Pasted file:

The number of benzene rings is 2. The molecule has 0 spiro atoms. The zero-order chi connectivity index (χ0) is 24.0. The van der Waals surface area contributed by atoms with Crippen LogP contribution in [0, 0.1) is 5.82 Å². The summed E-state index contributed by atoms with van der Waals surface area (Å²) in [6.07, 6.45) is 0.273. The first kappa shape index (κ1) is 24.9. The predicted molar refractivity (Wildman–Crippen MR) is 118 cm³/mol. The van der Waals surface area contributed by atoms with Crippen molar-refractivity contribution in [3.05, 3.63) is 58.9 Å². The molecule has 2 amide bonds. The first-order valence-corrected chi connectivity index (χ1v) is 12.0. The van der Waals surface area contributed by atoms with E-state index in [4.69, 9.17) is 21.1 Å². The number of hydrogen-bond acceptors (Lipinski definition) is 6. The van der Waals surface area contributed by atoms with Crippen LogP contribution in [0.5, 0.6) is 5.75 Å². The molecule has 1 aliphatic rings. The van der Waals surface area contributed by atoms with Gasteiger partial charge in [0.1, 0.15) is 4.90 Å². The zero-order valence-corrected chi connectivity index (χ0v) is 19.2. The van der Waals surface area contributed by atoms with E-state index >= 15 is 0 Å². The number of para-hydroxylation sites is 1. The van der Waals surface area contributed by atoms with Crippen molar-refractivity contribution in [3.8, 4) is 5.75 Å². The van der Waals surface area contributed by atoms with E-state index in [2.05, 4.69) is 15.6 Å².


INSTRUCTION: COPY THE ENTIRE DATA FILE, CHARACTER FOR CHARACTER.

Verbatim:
The number of benzene rings is 2. The molecule has 0 spiro atoms. The zero-order chi connectivity index (χ0) is 24.0. The van der Waals surface area contributed by atoms with Crippen LogP contribution in [0, 0.1) is 5.82 Å². The summed E-state index contributed by atoms with van der Waals surface area (Å²) in [6.07, 6.45) is 0.273. The first kappa shape index (κ1) is 24.9. The predicted molar refractivity (Wildman–Crippen MR) is 118 cm³/mol. The van der Waals surface area contributed by atoms with Crippen molar-refractivity contribution in [3.05, 3.63) is 58.9 Å². The molecule has 2 amide bonds. The first-order valence-corrected chi connectivity index (χ1v) is 12.0. The van der Waals surface area contributed by atoms with E-state index in [4.69, 9.17) is 21.1 Å². The number of hydrogen-bond acceptors (Lipinski definition) is 6. The van der Waals surface area contributed by atoms with Crippen LogP contribution in [0.5, 0.6) is 5.75 Å². The molecule has 1 aliphatic rings. The van der Waals surface area contributed by atoms with Gasteiger partial charge in [0.1, 0.15) is 4.90 Å². The zero-order valence-corrected chi connectivity index (χ0v) is 19.2. The van der Waals surface area contributed by atoms with E-state index >= 15 is 0 Å². The number of para-hydroxylation sites is 1. The van der Waals surface area contributed by atoms with Crippen molar-refractivity contribution in [3.8, 4) is 5.75 Å². The van der Waals surface area contributed by atoms with E-state index in [2.05, 4.69) is 15.6 Å².